Study MaterialsImportant QuestionsImportant Questions – Class 9 Economics Chapter 2 People as Resource 

Important Questions – Class 9 Economics Chapter 2 People as Resource 

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Chapter 2 – People as Resource Class

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    Very Short Answer Type Questions

    Question 1.
    What is human capital?
    Answer:
    Human capital refers to a country’s skilled and productive labour force.

     

    Question 2.
    How can the population of a nation become human capital?
    Answer:
    Through education, training, and medical care, a nation’s population develops human capital.

     

    Question 3.
    Which type of investment is known as a human capital investment?
    Answer:
    Human capital investment is defined as an investment made in the form of education, training, and medical care.

     

    Question 4.
    How is human capital superior to other resources?
    Or
    Why are human resources considered to be the best resource? Explain.
    Answer:
    Human capital can use land and capital to produce more, whereas land and capital cannot produce anything on their own.

     

    Question 5.
    Name any four factors which can improve the quality of human resources.
    Answer:

    • Education,
    • Health,
    • Training,
    • Technology.

     

    Question 6.
    Mention any four factors on which the quality of population depends.
    Answer:

    • Literacy rate,
    • Health,
    • Life expectancy,
    • Skill.

     

    Question 7.
    ‘Countries like Japan did not have any natural resources, still, they are developed countries.’Give reasons.
    Answer:

    • They have made significant investments in people, particularly in the areas of education and health.
    • Other resources, such as land and capital, have been effectively utilised by experienced and trained individuals. People’s efficiency and technology have made these countries wealthy and developed.

     

    Question 8.
    The various economic activities have been classified into three sectors? What are these sectors?
    Answer:

    • Primary,
    • Secondary,
    • Tertiary.

     

    Question 9.
    Give two examples of the primary sector.
    Answer:

    • Agriculture,
    • Foresty.

     

    Question 10.
    Which sector (in the primary sector) is the most labour absorbing sector of the economy? ‘
    Answer:
    Agriculture.

     

    Question 11.
    Give two examples of the secondary sector.
    Answer:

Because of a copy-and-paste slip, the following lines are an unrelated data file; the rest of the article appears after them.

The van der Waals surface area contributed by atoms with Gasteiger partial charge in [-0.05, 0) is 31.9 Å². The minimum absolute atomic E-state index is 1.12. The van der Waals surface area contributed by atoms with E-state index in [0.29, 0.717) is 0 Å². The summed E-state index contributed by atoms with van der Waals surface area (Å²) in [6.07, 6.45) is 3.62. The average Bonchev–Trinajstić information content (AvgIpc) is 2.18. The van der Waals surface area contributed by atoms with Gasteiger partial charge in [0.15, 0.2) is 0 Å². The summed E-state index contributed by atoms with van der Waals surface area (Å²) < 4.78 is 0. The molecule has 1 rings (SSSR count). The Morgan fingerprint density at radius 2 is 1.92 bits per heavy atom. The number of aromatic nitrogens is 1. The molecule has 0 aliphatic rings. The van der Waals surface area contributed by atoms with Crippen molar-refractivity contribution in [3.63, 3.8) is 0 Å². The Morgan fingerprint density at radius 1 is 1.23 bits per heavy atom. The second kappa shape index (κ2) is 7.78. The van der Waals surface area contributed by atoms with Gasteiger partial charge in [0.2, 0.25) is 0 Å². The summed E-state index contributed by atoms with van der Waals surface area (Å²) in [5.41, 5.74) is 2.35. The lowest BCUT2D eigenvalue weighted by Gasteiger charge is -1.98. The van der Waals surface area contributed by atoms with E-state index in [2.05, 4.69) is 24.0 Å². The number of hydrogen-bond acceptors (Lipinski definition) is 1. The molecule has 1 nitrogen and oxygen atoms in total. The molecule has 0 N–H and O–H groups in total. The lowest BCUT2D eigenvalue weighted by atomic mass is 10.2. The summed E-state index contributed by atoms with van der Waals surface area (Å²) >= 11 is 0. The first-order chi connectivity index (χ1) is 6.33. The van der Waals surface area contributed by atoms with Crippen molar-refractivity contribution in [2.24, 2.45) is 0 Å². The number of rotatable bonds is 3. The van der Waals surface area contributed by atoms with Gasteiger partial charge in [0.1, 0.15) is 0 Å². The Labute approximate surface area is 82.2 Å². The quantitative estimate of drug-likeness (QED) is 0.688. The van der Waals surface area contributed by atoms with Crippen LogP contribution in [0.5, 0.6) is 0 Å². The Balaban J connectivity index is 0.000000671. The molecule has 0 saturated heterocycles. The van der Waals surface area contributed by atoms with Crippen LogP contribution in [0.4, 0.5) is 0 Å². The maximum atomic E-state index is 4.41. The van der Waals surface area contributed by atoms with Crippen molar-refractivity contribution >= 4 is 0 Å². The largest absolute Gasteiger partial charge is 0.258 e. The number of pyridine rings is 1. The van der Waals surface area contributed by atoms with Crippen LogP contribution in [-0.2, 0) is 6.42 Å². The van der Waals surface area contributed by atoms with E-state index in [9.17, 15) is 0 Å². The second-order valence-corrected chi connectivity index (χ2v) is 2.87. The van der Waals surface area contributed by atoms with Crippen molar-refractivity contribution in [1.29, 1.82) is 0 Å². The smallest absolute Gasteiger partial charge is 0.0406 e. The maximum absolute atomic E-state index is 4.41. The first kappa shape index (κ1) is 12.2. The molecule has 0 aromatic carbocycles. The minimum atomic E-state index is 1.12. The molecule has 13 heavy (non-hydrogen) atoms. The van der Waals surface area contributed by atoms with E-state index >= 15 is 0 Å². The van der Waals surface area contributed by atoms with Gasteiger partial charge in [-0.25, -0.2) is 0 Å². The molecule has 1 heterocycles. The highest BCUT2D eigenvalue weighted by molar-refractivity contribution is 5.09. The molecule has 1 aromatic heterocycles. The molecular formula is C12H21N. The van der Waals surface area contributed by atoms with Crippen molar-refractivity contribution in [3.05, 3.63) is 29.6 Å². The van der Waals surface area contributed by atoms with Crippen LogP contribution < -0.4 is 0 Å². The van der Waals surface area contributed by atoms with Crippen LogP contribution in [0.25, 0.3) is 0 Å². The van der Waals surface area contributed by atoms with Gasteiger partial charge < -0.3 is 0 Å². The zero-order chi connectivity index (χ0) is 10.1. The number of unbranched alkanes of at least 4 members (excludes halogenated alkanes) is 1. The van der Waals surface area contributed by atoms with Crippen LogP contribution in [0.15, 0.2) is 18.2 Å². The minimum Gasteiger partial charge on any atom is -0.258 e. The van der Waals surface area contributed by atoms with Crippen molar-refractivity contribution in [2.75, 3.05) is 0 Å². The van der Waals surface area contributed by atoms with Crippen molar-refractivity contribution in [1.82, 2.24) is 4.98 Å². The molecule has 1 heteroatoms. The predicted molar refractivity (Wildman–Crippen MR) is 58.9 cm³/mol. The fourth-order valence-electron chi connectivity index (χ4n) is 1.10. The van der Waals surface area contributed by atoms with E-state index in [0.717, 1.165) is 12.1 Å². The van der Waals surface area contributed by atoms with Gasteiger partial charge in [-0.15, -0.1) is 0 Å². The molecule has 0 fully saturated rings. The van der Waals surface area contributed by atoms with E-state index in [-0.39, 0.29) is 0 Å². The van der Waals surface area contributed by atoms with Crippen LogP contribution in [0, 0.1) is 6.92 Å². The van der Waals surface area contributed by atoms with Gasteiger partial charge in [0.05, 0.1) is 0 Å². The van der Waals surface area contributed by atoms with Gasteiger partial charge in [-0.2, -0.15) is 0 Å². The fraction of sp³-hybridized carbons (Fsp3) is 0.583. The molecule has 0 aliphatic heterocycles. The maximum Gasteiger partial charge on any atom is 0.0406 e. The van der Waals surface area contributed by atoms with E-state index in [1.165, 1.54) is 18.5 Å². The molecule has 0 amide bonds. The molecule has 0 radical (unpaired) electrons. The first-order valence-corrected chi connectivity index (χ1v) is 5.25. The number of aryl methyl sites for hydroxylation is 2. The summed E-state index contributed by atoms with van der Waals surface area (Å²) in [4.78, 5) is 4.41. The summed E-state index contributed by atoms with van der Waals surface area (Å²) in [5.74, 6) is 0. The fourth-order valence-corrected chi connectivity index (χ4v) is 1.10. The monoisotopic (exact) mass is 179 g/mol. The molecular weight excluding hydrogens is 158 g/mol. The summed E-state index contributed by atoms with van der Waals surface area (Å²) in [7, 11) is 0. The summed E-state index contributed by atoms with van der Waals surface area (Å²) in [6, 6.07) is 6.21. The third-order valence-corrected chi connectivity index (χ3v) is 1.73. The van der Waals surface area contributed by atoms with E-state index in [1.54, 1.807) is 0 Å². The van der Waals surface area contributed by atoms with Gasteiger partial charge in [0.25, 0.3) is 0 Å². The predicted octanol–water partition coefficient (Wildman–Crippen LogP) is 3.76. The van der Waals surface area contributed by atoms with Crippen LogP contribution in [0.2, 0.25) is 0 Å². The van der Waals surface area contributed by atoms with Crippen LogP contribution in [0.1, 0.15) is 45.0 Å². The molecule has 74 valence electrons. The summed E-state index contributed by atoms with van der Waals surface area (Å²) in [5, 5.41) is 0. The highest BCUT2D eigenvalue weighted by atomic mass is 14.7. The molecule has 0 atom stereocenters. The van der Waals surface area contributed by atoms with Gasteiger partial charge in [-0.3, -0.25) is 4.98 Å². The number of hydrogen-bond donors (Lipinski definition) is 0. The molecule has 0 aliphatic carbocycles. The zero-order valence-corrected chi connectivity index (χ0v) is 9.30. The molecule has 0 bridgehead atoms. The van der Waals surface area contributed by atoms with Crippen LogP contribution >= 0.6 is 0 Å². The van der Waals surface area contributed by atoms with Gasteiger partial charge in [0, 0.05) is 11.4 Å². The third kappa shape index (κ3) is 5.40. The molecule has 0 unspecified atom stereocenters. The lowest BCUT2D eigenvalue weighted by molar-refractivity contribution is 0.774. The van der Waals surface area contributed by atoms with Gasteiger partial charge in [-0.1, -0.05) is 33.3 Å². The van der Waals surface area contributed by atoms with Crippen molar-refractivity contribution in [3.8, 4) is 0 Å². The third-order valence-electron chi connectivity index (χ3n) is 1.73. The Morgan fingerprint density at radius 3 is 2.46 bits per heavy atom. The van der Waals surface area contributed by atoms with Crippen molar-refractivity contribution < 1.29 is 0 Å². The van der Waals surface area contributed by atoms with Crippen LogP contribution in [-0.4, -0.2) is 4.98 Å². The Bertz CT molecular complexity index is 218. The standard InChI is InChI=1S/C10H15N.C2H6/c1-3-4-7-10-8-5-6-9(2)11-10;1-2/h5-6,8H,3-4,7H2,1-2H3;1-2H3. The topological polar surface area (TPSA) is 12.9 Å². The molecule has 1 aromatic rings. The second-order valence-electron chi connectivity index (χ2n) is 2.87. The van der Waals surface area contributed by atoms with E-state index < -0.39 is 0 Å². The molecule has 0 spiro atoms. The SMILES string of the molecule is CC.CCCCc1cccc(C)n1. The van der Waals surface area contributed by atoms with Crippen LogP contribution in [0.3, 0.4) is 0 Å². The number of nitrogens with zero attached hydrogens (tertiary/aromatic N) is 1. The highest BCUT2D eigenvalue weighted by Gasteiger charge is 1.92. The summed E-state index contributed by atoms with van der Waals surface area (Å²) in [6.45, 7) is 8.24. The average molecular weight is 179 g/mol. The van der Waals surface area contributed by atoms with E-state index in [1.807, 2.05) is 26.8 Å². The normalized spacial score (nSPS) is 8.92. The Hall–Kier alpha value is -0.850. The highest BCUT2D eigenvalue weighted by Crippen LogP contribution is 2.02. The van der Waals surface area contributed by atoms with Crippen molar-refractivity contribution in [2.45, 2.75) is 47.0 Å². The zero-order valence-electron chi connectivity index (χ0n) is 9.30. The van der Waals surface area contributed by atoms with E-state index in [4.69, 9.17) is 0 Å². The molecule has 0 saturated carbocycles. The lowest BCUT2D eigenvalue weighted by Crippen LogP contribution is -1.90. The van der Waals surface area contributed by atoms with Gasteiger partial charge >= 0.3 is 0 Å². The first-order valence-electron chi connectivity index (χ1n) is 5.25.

• Cloth Manufacturing
    • Car Manufacturing

     

    Question 12.
    A person is making envelopes with the help of paper. In which sector his activity is included?
    Answer:
    Secondary sector

     

    Question 13.
    Give two examples of the tertiary sector.
    Answer:

    • Trace,
    • Transportation.

     

    Question 14.
    What are market activities?
    Answer:
    The activities involve remuneration to anyone who performs, i.e., activities performed for pay or profit. For example, growing cotton by a farmer.

     

    Question 15.
    What are determinants of the earning of any individual in the1’ market? ‘
    Answer:

    • Education,
    • Skill.

     

    Question 16.
    State an example of a non-market activity.
    Or
    Give an example of a non-economic activity.
    Answer:
    A mother cooking food for her family.

     

    Question 17.
    What is the term used for production for self-consumption?
    Answer:
    Non-market activity.

     

    Question 18.
    What are non-market activities?
    Answer:
    These are activities that are performed for self-consumption. For example, growing wheat by a farmer.

     

    Question 19.
    What is the infant mortality rate?
    Answer:
    The infant mortality rate is the death of a child under one year of age.

     

    Question 20.
    What is the birth rate?
    Answer:
    The birth rate is the number of babies born there for every 1000 people during a particular period.

     

    Question 21.
    What is the death rate?
    Answer:
    The death rate is the number of people per 1000 who die during a particular period.

     

    Question 22.
    What does an increase in unemployment indicate?
    Answer:
    Depressed economy.

     

    Question 23.
    What is the most labour absorbing sector of the economy?
    Answer:
    Agriculture.

     

    Question 24.
    In which sector is disguised unemployment mostly found?
    Answer:
    Agriculture sector.

     

    Question 25.
    What is meant by seasonal unemployment?
    Answer:
    Seasonal unemployment happens when people are not able to find jobs during some months of the year. For example, workers working in sugar mills get employment only for four or five months a year.

     

    Question 26.
    State the two types of unemployment existing in rural India.
    Answer:
    Seasonal and disguised unemployment.

     

    Question 27.
    What name has been given to unemployment when people do not find a job dining some months of a year?
    Answer:
    Seasonal unemployment.

     

    Question 28.
    Work requires the services of five people but engages eight people. Which type of unemployment is this?
    Answer:
    Disguised unemployment.

     

    Question 29.
    What type of unemployment is found in agriculture? Mention any one feature of this type of unemployment. HOTS